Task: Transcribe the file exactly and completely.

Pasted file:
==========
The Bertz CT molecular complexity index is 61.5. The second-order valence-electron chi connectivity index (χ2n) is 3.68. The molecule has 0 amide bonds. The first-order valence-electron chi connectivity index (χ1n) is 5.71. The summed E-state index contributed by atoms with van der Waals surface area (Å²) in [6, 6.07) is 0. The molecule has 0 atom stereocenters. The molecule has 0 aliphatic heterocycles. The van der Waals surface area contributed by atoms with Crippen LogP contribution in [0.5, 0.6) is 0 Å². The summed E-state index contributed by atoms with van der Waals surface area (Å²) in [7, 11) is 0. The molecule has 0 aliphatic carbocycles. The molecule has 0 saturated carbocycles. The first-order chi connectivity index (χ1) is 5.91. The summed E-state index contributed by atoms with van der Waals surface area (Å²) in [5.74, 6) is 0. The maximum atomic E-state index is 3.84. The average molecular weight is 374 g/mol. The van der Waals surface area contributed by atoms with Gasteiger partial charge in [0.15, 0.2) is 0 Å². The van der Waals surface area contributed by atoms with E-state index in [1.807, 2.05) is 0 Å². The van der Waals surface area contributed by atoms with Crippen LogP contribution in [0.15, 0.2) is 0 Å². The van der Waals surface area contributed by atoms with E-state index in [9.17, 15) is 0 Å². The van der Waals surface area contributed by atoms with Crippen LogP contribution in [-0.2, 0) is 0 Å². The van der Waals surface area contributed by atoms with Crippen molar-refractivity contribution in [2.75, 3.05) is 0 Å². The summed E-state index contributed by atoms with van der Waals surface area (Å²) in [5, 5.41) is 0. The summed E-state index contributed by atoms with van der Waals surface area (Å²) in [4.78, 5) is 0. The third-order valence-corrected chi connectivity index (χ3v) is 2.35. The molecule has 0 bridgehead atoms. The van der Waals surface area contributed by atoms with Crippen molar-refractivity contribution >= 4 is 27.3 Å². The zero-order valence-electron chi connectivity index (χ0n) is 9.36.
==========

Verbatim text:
The Bertz CT molecular complexity index is 61.5. The second-order valence-electron chi connectivity index (χ2n) is 3.68. The molecule has 0 amide bonds. The first-order valence-electron chi connectivity index (χ1n) is 5.71. The summed E-state index contributed by atoms with van der Waals surface area (Å²) in [6, 6.07) is 0. The molecule has 0 atom stereocenters. The molecule has 0 aliphatic heterocycles. The van der Waals surface area contributed by atoms with Crippen LogP contribution in [0.5, 0.6) is 0 Å². The summed E-state index contributed by atoms with van der Waals surface area (Å²) in [7, 11) is 0. The molecule has 0 aliphatic carbocycles. The molecule has 0 saturated carbocycles. The first-order chi connectivity index (χ1) is 5.91. The summed E-state index contributed by atoms with van der Waals surface area (Å²) in [5.74, 6) is 0. The maximum atomic E-state index is 3.84. The average molecular weight is 374 g/mol. The van der Waals surface area contributed by atoms with Gasteiger partial charge in [0.15, 0.2) is 0 Å². The van der Waals surface area contributed by atoms with E-state index in [1.807, 2.05) is 0 Å². The van der Waals surface area contributed by atoms with Crippen LogP contribution in [0.15, 0.2) is 0 Å². The van der Waals surface area contributed by atoms with E-state index in [9.17, 15) is 0 Å². The van der Waals surface area contributed by atoms with Crippen LogP contribution in [-0.2, 0) is 0 Å². The van der Waals surface area contributed by atoms with Crippen molar-refractivity contribution in [2.75, 3.05) is 0 Å². The summed E-state index contributed by atoms with van der Waals surface area (Å²) in [5, 5.41) is 0. The summed E-state index contributed by atoms with van der Waals surface area (Å²) in [4.78, 5) is 0. The third-order valence-corrected chi connectivity index (χ3v) is 2.35. The molecule has 0 bridgehead atoms. The van der Waals surface area contributed by atoms with Crippen molar-refractivity contribution >= 4 is 27.3 Å². The zero-order valence-electron chi connectivity index (χ0n) is 9.36.